The difference in light-collecting ability is 9.68x. If this is not enough for you, get the f/1.4 (difference 16x) or f/1.2 (difference 21.78x).

Now, I have made as test of image stabilization of a 18-55mm lens. It doesn't help at shutter speeds slower than 1/10 s. So, IS helps only for two stops, or gives 4x benefit.

If you really need an IS at 50mm, you can purchase 17-55mm f/2.8 IS, although a 50mm f/1.4 without IS would probably be better in most situations, being 4x faster.

  • Today's night photographer needs to stay ahead of the unwashed mobile phone crowd as many stops of handheld ability as possible ;) Mar 13, 2019 at 9:42

It is interesting doing a comparison of fashion shots of models in stidio, with the Canon 24-105mm f4 L and the Canon 50mm 1.4, both at the 50mm focal length, both on a 5D-iii. If the model is still, they are equivalent, with somewhat finer detail in the prime. If the model is moving, the 50mm prime suffers. I can only attribute this to lack of IS in the prime.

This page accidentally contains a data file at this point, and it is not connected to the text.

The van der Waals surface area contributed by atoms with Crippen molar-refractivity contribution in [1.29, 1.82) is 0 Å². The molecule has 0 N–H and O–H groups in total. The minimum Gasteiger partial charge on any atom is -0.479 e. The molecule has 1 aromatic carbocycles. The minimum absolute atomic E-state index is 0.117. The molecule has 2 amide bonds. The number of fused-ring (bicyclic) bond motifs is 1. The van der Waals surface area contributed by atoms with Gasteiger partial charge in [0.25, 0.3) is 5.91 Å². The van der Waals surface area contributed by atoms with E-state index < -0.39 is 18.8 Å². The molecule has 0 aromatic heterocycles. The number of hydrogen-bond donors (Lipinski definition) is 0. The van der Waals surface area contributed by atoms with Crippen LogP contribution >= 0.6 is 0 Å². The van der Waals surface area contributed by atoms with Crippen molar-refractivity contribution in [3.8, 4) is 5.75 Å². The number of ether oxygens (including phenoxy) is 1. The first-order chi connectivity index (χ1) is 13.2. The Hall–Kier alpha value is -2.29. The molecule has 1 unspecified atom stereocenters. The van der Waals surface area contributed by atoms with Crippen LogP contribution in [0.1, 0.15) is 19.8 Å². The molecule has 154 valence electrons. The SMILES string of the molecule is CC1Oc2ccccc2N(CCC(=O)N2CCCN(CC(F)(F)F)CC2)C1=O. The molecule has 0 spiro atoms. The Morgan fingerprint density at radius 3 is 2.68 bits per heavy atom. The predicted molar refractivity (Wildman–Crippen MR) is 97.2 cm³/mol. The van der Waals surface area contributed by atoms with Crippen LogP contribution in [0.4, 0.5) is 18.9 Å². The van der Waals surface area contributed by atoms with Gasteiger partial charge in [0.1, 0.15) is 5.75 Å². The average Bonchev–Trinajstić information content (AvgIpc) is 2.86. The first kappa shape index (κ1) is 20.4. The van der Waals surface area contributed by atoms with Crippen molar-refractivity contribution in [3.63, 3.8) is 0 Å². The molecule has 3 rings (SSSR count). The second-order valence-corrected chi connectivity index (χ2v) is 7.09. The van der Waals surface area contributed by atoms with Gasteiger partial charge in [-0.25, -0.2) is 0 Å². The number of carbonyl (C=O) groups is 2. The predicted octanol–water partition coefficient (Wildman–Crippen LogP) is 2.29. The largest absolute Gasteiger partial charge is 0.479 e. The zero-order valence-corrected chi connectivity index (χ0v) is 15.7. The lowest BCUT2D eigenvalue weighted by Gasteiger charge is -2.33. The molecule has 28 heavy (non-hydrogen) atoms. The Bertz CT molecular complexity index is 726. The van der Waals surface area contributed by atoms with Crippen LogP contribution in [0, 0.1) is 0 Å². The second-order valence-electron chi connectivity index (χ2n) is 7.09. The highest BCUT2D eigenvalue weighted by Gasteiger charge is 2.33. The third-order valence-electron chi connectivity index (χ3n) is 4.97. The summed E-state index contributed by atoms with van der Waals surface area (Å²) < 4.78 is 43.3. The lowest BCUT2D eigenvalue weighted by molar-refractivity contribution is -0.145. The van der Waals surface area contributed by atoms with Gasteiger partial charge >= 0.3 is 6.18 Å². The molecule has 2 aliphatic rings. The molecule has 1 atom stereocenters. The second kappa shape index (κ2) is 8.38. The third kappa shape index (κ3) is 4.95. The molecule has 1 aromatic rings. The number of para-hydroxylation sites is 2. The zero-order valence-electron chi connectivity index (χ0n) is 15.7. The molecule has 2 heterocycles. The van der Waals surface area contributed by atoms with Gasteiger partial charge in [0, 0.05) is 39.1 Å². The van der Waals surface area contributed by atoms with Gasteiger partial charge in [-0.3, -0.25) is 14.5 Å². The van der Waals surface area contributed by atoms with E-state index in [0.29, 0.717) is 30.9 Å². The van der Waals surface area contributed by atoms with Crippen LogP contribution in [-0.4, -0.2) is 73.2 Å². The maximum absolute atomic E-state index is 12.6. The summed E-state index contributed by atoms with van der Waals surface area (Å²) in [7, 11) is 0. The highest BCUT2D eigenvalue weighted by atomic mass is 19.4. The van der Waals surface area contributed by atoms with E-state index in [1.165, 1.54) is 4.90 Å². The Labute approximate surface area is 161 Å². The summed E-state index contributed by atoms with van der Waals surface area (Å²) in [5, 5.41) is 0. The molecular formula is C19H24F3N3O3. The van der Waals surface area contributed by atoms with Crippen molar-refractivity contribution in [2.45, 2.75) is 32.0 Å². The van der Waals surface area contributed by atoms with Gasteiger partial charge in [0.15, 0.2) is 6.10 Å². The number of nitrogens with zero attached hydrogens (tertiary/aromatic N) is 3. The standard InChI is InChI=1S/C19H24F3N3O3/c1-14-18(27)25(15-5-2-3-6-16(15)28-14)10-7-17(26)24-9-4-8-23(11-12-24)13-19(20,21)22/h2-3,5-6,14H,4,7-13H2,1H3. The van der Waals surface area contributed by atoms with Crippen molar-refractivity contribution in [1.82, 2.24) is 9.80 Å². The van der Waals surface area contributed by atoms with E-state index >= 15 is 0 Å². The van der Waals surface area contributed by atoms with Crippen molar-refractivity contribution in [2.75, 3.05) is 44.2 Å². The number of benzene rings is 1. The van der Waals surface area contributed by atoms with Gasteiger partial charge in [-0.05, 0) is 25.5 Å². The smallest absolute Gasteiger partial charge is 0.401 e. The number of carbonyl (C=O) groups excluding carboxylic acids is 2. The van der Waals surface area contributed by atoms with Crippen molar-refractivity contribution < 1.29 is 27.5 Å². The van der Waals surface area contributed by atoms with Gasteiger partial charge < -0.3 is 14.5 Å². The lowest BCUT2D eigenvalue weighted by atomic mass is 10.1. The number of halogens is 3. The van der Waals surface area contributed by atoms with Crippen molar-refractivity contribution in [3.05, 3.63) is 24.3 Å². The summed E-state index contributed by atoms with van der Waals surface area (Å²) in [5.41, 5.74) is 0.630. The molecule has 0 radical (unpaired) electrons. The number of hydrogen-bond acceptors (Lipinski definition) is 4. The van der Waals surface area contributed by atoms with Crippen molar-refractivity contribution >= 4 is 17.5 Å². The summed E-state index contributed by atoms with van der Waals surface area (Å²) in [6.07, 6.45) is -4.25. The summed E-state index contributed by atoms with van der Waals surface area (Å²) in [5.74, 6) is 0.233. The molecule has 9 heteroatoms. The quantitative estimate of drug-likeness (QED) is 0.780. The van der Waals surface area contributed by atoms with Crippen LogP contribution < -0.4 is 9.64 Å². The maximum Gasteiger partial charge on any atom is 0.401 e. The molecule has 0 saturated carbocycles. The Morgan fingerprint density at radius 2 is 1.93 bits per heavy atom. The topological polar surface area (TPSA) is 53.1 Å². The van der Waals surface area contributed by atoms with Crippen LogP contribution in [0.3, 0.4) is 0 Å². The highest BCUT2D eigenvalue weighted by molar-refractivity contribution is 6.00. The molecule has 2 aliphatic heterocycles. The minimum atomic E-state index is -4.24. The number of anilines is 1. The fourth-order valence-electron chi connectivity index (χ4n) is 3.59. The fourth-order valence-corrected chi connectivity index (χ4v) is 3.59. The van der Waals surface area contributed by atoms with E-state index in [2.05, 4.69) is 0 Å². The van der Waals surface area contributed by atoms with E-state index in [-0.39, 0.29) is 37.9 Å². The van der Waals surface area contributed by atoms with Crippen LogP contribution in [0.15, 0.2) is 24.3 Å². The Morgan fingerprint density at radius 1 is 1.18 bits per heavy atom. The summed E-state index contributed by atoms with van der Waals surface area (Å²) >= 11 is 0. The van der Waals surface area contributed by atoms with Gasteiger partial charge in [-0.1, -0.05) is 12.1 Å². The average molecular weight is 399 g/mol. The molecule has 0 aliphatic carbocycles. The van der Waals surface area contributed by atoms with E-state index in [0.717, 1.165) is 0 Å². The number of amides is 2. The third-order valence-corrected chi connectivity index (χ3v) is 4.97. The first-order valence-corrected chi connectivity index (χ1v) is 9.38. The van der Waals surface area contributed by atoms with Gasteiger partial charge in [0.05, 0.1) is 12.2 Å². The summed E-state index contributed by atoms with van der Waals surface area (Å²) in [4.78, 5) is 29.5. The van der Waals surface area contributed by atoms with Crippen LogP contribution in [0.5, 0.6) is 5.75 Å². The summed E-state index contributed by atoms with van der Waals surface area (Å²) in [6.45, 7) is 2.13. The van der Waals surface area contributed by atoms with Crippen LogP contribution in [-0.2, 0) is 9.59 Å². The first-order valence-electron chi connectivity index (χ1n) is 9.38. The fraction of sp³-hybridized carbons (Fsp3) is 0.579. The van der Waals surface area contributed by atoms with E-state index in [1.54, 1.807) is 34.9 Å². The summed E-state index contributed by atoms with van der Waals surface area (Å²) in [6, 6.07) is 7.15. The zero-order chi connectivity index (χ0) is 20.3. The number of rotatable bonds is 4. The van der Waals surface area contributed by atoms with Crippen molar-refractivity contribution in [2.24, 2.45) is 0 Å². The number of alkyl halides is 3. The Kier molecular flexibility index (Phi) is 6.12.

As flash sync is limited to 1/200 sec, you sometimes cannot go to higher shutter speeds in the studio to resolve movement in the target.

  • 1
    The 50mm wide open is obviously more sensitive to change in focus (due to movement) than the slower zoom. Did you use the same aperture on both? Did you make several shots with both to account for the odd failures? Flash duration is much quicker than 1/200 ms (especially at less than full power), and should freeze movement regardless the shutter speed.
    – Imre
    Oct 27, 2012 at 8:15
  • 10
    IS does absolutely nothing to help with subject movement, unless you're panning the camera along with the subject!
    – Matt Grum
    Oct 27, 2012 at 9:45

Your Answer

By clicking “Post Your Answer”, you agree to our terms of service, privacy policy and cookie policy

Not the answer you're looking for? Browse other questions tagged or ask your own question.